- 25.•• Falbe J, Thompson HR, Becker CM, Rojas N, McCulloch CE, Madsen KA. Impact of the Berkeley excise tax on sugar-sweetened beverage consumption. Am J Public Health. 2016;106:e1–7 First real-world evaluations of SSB taxes, demonstrating significant post implementation declines in SSB sales in Mexico, the city of Berkeley (CA, USA), and Chile respectively. CrossRefGoogle Scholar
- 26.•• Nakamura R, Mirelman AJ, Cuadrado C, Silva-Illanes N, Dunstan J, Suhrcke M. Evaluating the 2014 sugar-sweetened beverage tax in Chile: an observational study in urban areas. PLoS Med. 2018;15(7):e1002596 First real-world evaluations of SSB taxes, demonstrating significant post implementation declines in SSB sales in Mexico, the city of Berkeley (CA, USA), and Chile respectively. CrossRefGoogle Scholar
- 32.Centre for science in the public interest. Big Soda vs. Public Health (2016 Edition). 2016.Google Scholar
- 33.Bes-Rastrollo M, Schulze MB, Ruiz-Canela M, Martinez-Gonzalez MA. Financial conflicts of interest and reporting bias regarding the association between sugar-sweetened beverages and weight gain: a systematic review of systematic reviews. PLoS Med. 2013;10(12):e1001578; dicsussion e.CrossRefGoogle Scholar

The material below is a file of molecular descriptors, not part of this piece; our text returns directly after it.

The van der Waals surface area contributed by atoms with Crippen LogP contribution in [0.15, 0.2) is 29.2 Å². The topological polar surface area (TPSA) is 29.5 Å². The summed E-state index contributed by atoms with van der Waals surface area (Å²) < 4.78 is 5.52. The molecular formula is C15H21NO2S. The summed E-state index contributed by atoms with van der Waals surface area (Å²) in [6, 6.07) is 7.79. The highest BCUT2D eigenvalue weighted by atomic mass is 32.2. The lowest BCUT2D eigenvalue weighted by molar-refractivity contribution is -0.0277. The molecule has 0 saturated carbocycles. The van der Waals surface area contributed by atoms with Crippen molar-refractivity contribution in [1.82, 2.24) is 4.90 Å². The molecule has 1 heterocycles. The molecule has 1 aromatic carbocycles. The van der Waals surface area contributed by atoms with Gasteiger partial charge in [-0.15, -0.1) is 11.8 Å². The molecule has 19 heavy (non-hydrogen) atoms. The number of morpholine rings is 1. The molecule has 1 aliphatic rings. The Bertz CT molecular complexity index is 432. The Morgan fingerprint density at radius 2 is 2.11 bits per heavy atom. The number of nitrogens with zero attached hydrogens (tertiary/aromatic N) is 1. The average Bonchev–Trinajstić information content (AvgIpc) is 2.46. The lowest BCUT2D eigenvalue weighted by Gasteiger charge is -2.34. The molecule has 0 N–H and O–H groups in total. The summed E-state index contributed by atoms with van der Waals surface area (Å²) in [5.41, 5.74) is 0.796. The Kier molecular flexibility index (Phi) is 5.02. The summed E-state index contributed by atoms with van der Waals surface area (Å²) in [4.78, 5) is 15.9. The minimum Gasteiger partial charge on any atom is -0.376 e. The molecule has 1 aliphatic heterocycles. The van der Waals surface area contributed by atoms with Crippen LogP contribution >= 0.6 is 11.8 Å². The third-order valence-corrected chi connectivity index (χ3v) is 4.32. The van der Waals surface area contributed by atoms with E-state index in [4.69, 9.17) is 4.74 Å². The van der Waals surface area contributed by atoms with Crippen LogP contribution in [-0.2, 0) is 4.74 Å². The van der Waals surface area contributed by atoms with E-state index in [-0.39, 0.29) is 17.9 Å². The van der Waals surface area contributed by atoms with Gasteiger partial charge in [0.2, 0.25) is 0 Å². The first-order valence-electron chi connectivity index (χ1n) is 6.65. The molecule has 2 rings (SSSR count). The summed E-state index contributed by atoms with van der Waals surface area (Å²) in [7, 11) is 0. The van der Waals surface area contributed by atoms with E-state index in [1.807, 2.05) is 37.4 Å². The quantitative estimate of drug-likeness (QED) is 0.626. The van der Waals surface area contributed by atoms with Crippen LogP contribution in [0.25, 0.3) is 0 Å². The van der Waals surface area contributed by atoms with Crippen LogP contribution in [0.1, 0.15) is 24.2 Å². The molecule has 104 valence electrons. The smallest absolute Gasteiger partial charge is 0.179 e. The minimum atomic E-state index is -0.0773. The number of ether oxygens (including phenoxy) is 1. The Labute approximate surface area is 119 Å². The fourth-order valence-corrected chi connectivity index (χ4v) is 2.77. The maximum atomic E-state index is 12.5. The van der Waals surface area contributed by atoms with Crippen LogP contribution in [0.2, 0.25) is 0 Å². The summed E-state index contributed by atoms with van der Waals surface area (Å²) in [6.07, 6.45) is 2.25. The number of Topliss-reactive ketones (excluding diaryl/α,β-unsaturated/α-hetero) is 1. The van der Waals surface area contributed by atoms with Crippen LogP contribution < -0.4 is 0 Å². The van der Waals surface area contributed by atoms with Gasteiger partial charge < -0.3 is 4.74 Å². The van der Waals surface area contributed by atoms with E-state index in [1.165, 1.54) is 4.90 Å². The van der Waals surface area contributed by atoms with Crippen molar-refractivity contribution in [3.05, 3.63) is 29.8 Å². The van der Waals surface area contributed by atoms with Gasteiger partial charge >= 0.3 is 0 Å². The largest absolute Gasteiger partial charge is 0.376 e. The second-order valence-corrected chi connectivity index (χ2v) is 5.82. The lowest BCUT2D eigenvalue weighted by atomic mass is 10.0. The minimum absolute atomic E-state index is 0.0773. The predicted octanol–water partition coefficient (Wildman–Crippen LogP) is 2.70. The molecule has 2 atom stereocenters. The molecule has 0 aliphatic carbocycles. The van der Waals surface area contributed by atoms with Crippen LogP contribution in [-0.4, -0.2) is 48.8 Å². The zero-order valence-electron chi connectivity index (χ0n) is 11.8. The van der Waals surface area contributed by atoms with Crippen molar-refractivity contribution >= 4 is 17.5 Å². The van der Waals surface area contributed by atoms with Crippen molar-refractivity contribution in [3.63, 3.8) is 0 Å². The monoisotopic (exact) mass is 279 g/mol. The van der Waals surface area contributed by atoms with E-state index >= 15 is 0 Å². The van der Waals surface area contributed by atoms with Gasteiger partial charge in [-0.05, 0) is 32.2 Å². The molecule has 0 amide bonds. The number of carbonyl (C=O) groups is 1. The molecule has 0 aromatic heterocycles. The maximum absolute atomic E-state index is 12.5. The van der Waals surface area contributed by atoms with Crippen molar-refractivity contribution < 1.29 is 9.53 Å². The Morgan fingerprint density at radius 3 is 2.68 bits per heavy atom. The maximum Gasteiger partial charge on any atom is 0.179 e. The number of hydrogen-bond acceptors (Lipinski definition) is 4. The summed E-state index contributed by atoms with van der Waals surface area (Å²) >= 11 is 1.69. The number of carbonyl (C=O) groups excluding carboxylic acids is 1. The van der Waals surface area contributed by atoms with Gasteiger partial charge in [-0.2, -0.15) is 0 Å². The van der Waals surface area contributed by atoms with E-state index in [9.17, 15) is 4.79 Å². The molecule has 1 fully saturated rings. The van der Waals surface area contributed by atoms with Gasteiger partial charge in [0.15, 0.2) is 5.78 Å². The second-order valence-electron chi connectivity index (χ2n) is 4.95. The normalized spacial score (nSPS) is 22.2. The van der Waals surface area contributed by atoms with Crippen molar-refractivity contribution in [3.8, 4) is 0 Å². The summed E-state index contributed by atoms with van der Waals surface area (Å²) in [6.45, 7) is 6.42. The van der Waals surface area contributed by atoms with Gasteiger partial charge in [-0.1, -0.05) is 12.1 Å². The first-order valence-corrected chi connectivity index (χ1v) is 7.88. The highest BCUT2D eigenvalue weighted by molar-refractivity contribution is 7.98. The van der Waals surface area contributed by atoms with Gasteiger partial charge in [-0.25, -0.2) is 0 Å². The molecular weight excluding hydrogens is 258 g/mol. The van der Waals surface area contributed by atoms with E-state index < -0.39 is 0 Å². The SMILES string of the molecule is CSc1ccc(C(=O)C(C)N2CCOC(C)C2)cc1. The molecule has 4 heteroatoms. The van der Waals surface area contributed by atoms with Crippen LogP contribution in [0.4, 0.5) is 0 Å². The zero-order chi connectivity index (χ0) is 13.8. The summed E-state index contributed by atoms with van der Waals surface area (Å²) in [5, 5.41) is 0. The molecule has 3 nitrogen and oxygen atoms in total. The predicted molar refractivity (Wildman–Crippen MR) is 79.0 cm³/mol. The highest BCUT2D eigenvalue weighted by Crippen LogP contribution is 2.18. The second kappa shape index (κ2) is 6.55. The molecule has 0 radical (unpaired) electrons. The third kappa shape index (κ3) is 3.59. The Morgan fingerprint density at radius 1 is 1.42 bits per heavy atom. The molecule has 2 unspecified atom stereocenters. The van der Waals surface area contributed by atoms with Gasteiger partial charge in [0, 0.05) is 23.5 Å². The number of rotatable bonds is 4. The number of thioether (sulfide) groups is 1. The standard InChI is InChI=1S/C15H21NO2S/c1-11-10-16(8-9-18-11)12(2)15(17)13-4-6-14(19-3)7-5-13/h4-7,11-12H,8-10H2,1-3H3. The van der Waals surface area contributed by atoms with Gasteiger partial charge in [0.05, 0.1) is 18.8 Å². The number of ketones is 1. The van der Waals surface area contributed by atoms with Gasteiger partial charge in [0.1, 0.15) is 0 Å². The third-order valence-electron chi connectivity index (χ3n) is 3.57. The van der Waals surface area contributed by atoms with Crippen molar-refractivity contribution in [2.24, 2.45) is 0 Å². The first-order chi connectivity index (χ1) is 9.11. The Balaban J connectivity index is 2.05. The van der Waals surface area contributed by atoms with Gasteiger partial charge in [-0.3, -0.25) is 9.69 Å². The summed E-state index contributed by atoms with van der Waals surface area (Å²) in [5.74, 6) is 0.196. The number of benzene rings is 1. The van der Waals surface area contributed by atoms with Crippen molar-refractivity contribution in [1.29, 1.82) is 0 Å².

- 34.Council AB. Australian Beverages 2016 Annual report. Waterloo, New South Wales; 2017.Google Scholar
- 35.California legislative information. Assembly Bill No. 1838, Chapter 61. California; June 28, 2018.Google Scholar
- 38.Donaldson E. Advocating for sugar-sweetened beverage taxation: a case study of Mexico: John Hopkins Bloomberg School of Public Health; 2017.Google Scholar
- 40.Jou J, Niederdeppe J, Barry CL, Gollust SE. Strategic messaging to promote taxation of sugar-sweetened beverages: lessons from recent political campaigns. J Inf Secur. 2014;104(5):847–53.Google Scholar
- 42.World Health Organization Regional Office for Europe. Using pricing policies to promote healthy diets. Copenhagen 2015.Google Scholar
- 44.Baker P, Jones A, Thow AM. Accelerating the Worldwide Adoption of Sugar-Sweetened Beverage Taxes: Strengthening Commitment and Capacity; Comment on “The Untapped Power of Soda Taxes: Incentivizing Consumers, Generating Revenue, and Altering Corporate Behavior”. International Journal of Health Policy and Management. 2017.Google Scholar